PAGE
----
In the coming months, banking will look very different to how it does today. Not only will new open banking rules allow for improved sharing of customer data across an array of institutions, but the range of businesses and consumers it will serve are projected to be much broader. At the heart of this move is the recognition that customers will have more control over their data than ever before.
Kick-starting this shift is new EU regulation. The second Payments Services Directive (PSD2), which went live in January, allows for the permissioned sharing of customers’ transaction data with trusted third parties, enabling competition and the delivery of new and innovative services. In the UK, this is further reinforced by the Competition Markets Authority (CMA) Open Banking Initiative, which also went live in January. Finally, coming into effect in May, the General Data Protection Regulation (GDPR) brings data laws up to date, protecting EU citizens’ right to control how their data circulates.
It’s certainly a timely move. On the consumer side, privacy and personal data security are becoming an increasing concern. On the business side, the free flow of data has the potential to enable institutions to innovate, creating competition, and more choice for consumers and small to medium enterprises (SMEs). Historically, SMEs have often been seen as costly for banks to service in relation to the size of business. This has led to them having limited services to choose from, with access to credit being an ongoing concern. As competition increases from FinTech startups and challenger banks, there is potential for institutions who overcome these issues to take market share and better serve the market – generating benefits for themselves and their customers.
As you may expect with a GDPR linked initiative, privacy and trust are at the heart of open banking — particularly important when you consider heightened sensitivity around what happens to our personal data when we hand it over. The permissioned sharing and use of data offers the customer increased comfort, while institutions can make better provisions for the way they serve consumers. By increasing customer comfort with how they use financial services, providers will be able to offer products to those who may previously not have been eligible. The “un-banked” populations that are currently underserved by financial institutions—and their long, complex, and often intimidating procedures for opening accounts and applying for loans—could very well see these barriers to access fall if open banking is deployed in an inclusive manner.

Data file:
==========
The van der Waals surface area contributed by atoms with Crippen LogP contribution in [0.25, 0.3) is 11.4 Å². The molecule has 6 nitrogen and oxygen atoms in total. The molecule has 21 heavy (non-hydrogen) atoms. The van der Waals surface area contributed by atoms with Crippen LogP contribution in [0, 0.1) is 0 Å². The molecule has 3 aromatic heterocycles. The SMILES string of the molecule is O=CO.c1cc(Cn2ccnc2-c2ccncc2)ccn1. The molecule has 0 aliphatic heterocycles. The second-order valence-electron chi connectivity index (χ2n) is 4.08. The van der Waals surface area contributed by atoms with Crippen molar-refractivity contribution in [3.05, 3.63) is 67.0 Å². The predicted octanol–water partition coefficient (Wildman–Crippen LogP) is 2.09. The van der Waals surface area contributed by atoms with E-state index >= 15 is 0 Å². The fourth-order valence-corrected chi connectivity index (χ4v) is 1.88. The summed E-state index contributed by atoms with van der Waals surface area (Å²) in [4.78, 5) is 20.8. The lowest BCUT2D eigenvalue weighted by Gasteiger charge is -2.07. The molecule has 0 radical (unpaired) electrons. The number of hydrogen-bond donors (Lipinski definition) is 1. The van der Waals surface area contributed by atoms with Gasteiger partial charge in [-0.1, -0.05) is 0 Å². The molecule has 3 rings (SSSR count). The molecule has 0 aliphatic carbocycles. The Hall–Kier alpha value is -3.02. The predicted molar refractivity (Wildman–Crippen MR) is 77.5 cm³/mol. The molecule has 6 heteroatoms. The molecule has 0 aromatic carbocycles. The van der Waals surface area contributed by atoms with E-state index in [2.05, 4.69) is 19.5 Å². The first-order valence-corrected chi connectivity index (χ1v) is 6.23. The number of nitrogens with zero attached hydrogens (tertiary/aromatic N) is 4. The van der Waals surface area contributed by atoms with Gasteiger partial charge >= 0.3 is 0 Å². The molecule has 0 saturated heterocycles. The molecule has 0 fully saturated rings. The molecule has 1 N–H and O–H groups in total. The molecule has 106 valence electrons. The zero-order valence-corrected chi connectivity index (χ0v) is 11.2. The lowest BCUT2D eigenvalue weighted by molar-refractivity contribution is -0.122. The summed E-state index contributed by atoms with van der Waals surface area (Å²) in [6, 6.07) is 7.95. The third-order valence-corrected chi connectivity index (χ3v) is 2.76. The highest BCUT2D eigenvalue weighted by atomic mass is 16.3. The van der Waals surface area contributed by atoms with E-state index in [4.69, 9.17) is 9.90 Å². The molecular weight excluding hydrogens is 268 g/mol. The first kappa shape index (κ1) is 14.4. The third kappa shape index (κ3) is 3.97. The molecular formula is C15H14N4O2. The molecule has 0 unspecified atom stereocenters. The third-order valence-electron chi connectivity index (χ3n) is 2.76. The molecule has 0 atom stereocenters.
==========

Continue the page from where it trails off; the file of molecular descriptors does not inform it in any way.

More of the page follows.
The 1.7 million adults in the UK alone without any relationship to a bank could be offered a very different pathway into a positive relationship with the world of financial services. By shifting the focus back to the customer, tools such as EY’s Digital Passport will allow these potential customers, as well as the wider public and businesses, more control over how their data is shared and for what purpose.
From the customer’s point of view, it gives them control and transparency over who has access to their data, allowing them to share their information easily and confidently across many institutions—everything from banks to utility providers and tax authorities. This can drastically reduce the time it takes to create new relationships and get onboard with new services. Digital Passport can also provide banks and other institutions with much more unified data about their customers.
The open banking regime inaugurates a new data-first era in financial services, and tools like Digital Passport will allow banks to harness it. Upcoming regulations will require a much firmer grasp on where and when financial and personal data circulates between consumers, financial institutions, and other service providers. All of this means consumers are acquiring greater control over their financial data. The only question is: what they will do with it?
This article was produced on behalf of EY by Quartz Creative and not by the Quartz editorial staff.